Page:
ON THE AGENDA | JUNE 17TH, 2016 | Public Agenda
A collection of recent stories and reports that sparked consideration on ways to make progress on divisive issues.
The psychology of why terrorist attacks divide us further instead of bringing us together.
Enhancing citizen participation in city management (Huffington Post)
In Mexico, MarŪa Fernanda Carvallo discusses participatory budgeting, which emerged in 2010. Although the participatory budget is a counterweight to the public administration, it is still in the process of strengthening its role. The challenge lies in the overwhelming participation of people with political ties that influence the neighborhood committee. Furthermore, in an ideal model, the public consultation and application of projects would have to take a backseat to the analysis of common needs through community development mechanisms, which later can culminate in a public vote.
3 Ways to Stay Calm When Conversations Get Intense (Harvard Business Review)
Watch for the tipping point. Focus on something physical to regain perspective. Get to empathy and create bridges. Empathy is not about agreement. Nor is it the same as giving in, being passive, or allowing the other person to mistreat you. Recognize as you make more room for emotion that you are actually helping to discharge it. By allowing the other person to vent, you also gain access to other important facts, assumptions, and constraints at play Ė all critical information for bridging the gap between you and the other person.
The number of teachers in the United States using games in their classrooms has doubled over the past six years, a new nationwide survey shows. The 2015 Speak Up survey findings are the latest in a series of reports released each year by the Irvine, Calif.-based nonprofit organization. The latest report draws from an online questionnaire completed by more than 500,000 students, teachers, other educators, and parents.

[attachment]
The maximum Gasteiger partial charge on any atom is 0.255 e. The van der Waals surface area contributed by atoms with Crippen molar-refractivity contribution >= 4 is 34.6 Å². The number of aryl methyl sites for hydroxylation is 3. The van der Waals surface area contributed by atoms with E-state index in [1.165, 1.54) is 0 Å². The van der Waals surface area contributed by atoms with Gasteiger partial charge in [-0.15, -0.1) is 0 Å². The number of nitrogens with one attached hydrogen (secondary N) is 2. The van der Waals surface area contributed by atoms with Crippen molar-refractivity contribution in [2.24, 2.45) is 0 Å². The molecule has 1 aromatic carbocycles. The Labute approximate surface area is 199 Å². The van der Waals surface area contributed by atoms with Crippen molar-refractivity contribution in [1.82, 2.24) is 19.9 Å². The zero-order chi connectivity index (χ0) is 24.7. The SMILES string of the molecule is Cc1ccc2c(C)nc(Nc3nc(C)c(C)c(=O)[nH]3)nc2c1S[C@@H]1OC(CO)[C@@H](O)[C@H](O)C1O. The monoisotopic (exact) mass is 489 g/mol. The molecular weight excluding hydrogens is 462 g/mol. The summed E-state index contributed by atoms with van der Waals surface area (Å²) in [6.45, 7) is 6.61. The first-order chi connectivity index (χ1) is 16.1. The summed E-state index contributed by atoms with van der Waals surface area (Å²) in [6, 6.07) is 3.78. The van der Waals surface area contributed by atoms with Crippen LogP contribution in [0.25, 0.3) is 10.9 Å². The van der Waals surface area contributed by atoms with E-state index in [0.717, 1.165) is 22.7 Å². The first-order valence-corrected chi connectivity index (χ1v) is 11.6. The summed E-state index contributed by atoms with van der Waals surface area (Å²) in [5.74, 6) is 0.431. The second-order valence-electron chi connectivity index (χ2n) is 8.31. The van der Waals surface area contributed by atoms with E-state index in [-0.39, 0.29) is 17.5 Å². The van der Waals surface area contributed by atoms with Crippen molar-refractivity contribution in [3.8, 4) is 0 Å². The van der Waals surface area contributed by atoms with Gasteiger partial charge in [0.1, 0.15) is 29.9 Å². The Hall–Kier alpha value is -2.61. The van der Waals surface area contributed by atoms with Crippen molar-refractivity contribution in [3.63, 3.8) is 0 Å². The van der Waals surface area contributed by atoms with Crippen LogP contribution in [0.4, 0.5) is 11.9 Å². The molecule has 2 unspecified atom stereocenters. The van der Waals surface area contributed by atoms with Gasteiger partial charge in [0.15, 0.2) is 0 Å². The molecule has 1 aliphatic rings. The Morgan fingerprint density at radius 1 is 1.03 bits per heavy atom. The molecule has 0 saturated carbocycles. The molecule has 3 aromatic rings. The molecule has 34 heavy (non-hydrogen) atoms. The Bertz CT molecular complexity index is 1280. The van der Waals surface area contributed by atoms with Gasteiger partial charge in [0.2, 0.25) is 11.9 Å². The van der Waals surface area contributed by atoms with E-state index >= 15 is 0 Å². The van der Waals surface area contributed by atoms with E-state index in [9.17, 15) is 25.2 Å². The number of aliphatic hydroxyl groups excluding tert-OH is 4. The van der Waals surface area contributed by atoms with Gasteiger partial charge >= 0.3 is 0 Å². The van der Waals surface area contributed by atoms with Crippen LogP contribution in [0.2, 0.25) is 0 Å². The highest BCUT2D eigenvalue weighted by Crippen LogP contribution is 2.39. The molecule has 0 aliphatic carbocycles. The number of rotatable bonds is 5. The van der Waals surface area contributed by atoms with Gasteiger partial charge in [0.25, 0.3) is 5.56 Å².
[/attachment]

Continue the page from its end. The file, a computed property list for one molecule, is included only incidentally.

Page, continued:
More than 2,000 parents, educators, residents, and students have offered their views on how to reshape the city's high schools.
Districts in Louisiana are paying teachers to swap their classrooms for factory floors and office cubicles this summer.
Report: Innovate and Evaluate: Expanding the Research Base for Competency-Based Education (American Enterprise Institute)
Clearly, the benefits of expanding access to CBE could be substantial. But, what does existing research suggest about the likely effect of reforms to promote CBE? In this paper, we analyze 380 studies of postsecondary CBE and prior-learning assessment listed in the Department of Educationís Education Resources Information Center database. We reviewed each studyís methodology (i.e., quantitative or qualitative) and topic (i.e., program design, student characteristics, student outcomes, and policy environment). We found that existing research leaves important questions unanswered. What types of students enroll in CBE? How do students fare in CBE programs, and do particular groups do better than others? Are CBE graduates more attractive to potential employers? Our analysis uncovered more than twice as many qualitative studies (228 articles) as quantitative ones (102).
Why Republicans and Democrats should come together on Pell Grant reforms (American Enterprise Institute)